News SABINO Restoration

SABINO’s Boiler Ready to Go

SABINO's new boiler. Photo courtesy Potts Welding.
SABINO’s new boiler. Photo courtesy Potts Welding & Boiler Repair. Click on the image to start a slide show.

The new custom-built boiler for steamboat Sabino has been completed and passed its initial pressure test. This is an important step in the restoration and continues the schedule to return the vessel to operation on the Mystic River in July.

The boiler was designed and fabricated by Potts Welding & Boiler Repair, Inc., a company in Delaware that specializes in the building of boilers and related parts for use all over the world.

“They are used to building boilers as big as our entire shop,” said Jason Cabral, Sabino‘s chief engineer.

The new boiler is fabricated out of steel and had to be reverse engineered from the previous unit as no blueprints were available. Sabino‘s old boiler dates from 1940 when the U.S. Navy operated the vessel on Maine’s Casco Bay, but the design goes back to the late 19th century.

The old boiler was manufactured by the Almy Water-Tube Boiler Company of Providence, R.I. It was the vessel’s third boiler since she was launched in 1908. It powered the steamboat for nearly three-quarters of her life on the water, including passenger service in Maine, as a private attraction in Massachusetts, and finally for more than 40 years on the Mystic River for Mystic Seaport. It is now on display in the lobby of the Thompson Exhibition Building.

“The design process sought to create a modern boiler as close to the geometry and architecture of the one we took out of the vessel, but one that would meet all of the necessary safety and regulatory requirements,” said Dana Hewson, vice president for watercraft preservation and programs. “We also anticipate this boiler will be more efficient.”

At first glance the Almy boiler appears to be a small simple design. However there were many years of trial and error refinement incorporated into the design when it was built,” said David Sollish, an engineer who consulted of the project. “Since there were no design drawings or calculations to work with the boiler had to be reverse engineered. This is considerably more difficult than just designing a boiler from scratch. The design calculations had to all be done by hand.”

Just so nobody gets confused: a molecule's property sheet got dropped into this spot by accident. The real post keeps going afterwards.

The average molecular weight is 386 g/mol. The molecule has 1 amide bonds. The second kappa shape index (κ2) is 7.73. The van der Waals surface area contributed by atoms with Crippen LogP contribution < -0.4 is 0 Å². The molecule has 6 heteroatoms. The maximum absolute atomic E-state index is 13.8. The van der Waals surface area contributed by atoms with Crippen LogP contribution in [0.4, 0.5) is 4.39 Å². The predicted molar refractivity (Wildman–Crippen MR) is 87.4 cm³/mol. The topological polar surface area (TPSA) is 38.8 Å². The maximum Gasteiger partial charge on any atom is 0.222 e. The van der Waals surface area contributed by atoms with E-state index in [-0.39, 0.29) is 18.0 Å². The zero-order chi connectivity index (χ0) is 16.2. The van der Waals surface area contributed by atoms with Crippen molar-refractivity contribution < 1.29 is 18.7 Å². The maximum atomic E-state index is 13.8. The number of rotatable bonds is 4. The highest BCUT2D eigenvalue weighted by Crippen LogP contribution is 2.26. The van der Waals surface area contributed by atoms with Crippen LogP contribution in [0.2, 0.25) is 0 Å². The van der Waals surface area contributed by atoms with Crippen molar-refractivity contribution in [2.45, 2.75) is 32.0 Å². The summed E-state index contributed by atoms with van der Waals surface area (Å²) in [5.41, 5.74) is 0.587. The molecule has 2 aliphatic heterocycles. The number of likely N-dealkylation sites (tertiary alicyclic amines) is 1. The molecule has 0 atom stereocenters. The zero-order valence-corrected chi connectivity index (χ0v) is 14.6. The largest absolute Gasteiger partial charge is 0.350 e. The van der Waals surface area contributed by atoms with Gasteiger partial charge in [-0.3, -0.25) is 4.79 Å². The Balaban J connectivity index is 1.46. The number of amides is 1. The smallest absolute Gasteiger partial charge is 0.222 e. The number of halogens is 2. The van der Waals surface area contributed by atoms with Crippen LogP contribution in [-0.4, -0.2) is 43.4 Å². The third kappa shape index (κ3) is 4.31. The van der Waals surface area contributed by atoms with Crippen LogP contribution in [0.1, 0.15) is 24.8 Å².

Sollish said the major challenge centered around the fuel. Coal used to be the backbone of the boiler industry and there were many boiler companies to choose from 40 years ago. Today, that coal boiler capability has all but disappeared in the United States and they could find only one manufacturer, Potts, with the capability and interest in tackling a custom marine boiler design such as this.

“The problem is coal burns differently from oil or gas or even wood. A boiler designed to fire coal is vastly different from a boiler designed to burn other fuels,” said Sollish.

Sabino will continue to be powered by her original two-cylinder expansion engine that was manufactured by J. H. Payne & Son in nearby Noank, CT, in 1908.

SABINO's old Almy boiler. The steam drum is on top and the two mud drums line either side at the base. The many water tubes are in between. The fire is lit in the middle and the heat passing by the water tubes turns the water inside into steam, which is collected in the steam drum and passed on to power the engine.
SABINO’s old Almy boiler now on display in the Thompson Building lobby. The steam drum is on top and the two mud drums line either side at the base. The many water tubes are in between.

A new base, or fire box, is being built that the boiler will sit in and the outer casing will be reused. The casing has been cleaned and internally modified to hold a new ceramic refractory material (insulation) that will be far more efficient than the old fire bricks. It will bolted back on and then the whole unit will be dropped into the boat in one piece. With only 3 inches of clearance in the mechanical space, there is not sufficient room to assemble the boiler in place.

The Shipyard is presently reinstalling all of the systems using a combination of brass and black steel pipe. Everything had to be disassembled, cleaned, inspected, and reassembled. Only those items needing replacement are being replaced, consistent with the Museum’s preservation practice. In addition, the engineers have been carefully logging and documenting all work for U.S. Coast Guard (USCG) review and inspection.

Cabral said the project is something of a learning opportunity for all involved. There are not many boilers and engines like this in operation in the country, so the USCG has created a special team for Sabino to spread the experience and knowledge generated from this project.

About Potts Welding

Finding a company that could manufacture a boiler as specialized as the one needed for Sabino was not a simple task. Mystic Seaport was fortunate to team up with Potts Welding & Boiler Repair, Inc. Founded by Walter Potts in 1929 as a boiler repair business, today the company employs approximately 200 full-time employees; constituting a team of professionals including welders, boiler-makers, engineers, draftsmen, machinists, mechanics, and technical and non-technical specialists. Potts specializes in the fabrication and repair of boilers and related component parts, heating and cooling equipment, heat exchangers, condensers, and the sale of related tubing. The manufacturing of pressure parts for the boiler industry is accomplished at their main production facility located in Newark, DE. The facility is situated on 16.5 acres and houses 180,000 square feet of manufacturing and ancillary space. Potts keeps an extensive parts and tubing inventory meet customer requirements and ships boiler parts to virtually every continent.